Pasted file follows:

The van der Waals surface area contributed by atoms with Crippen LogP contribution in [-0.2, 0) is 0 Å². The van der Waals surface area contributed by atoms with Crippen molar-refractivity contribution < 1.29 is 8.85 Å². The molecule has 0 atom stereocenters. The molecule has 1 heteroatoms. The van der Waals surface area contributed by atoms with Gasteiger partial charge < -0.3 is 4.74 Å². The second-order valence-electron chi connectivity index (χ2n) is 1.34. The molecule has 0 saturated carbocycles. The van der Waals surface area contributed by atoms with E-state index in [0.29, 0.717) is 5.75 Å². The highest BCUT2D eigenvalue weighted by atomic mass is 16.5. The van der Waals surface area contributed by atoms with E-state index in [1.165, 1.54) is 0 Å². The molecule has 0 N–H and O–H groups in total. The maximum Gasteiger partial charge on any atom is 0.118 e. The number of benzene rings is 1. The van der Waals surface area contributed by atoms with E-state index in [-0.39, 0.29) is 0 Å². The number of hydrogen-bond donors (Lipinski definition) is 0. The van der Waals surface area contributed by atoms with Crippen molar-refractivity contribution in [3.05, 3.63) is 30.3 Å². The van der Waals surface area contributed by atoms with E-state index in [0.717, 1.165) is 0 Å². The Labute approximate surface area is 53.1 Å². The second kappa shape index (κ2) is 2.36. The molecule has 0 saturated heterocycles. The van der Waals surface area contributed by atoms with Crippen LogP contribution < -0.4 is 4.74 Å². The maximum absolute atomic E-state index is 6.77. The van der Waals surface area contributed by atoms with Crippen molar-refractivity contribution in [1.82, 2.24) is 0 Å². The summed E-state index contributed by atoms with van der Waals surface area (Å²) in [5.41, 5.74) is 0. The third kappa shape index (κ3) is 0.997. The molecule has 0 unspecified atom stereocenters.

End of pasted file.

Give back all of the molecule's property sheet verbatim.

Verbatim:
The van der Waals surface area contributed by atoms with Crippen LogP contribution in [-0.2, 0) is 0 Å². The van der Waals surface area contributed by atoms with Crippen molar-refractivity contribution < 1.29 is 8.85 Å². The molecule has 0 atom stereocenters. The molecule has 1 heteroatoms. The van der Waals surface area contributed by atoms with Gasteiger partial charge < -0.3 is 4.74 Å². The second-order valence-electron chi connectivity index (χ2n) is 1.34. The molecule has 0 saturated carbocycles. The van der Waals surface area contributed by atoms with E-state index in [0.29, 0.717) is 5.75 Å². The highest BCUT2D eigenvalue weighted by atomic mass is 16.5. The van der Waals surface area contributed by atoms with E-state index in [1.165, 1.54) is 0 Å². The molecule has 0 N–H and O–H groups in total. The maximum Gasteiger partial charge on any atom is 0.118 e. The number of benzene rings is 1. The van der Waals surface area contributed by atoms with E-state index in [-0.39, 0.29) is 0 Å². The number of hydrogen-bond donors (Lipinski definition) is 0. The van der Waals surface area contributed by atoms with Crippen molar-refractivity contribution in [3.05, 3.63) is 30.3 Å². The van der Waals surface area contributed by atoms with E-state index in [0.717, 1.165) is 0 Å². The Labute approximate surface area is 53.1 Å². The second kappa shape index (κ2) is 2.36. The molecule has 0 saturated heterocycles. The van der Waals surface area contributed by atoms with Crippen LogP contribution < -0.4 is 4.74 Å². The maximum absolute atomic E-state index is 6.77. The van der Waals surface area contributed by atoms with Crippen molar-refractivity contribution in [1.82, 2.24) is 0 Å². The summed E-state index contributed by atoms with van der Waals surface area (Å²) in [5.41, 5.74) is 0. The third kappa shape index (κ3) is 0.997. The molecule has 0 unspecified atom stereocenters.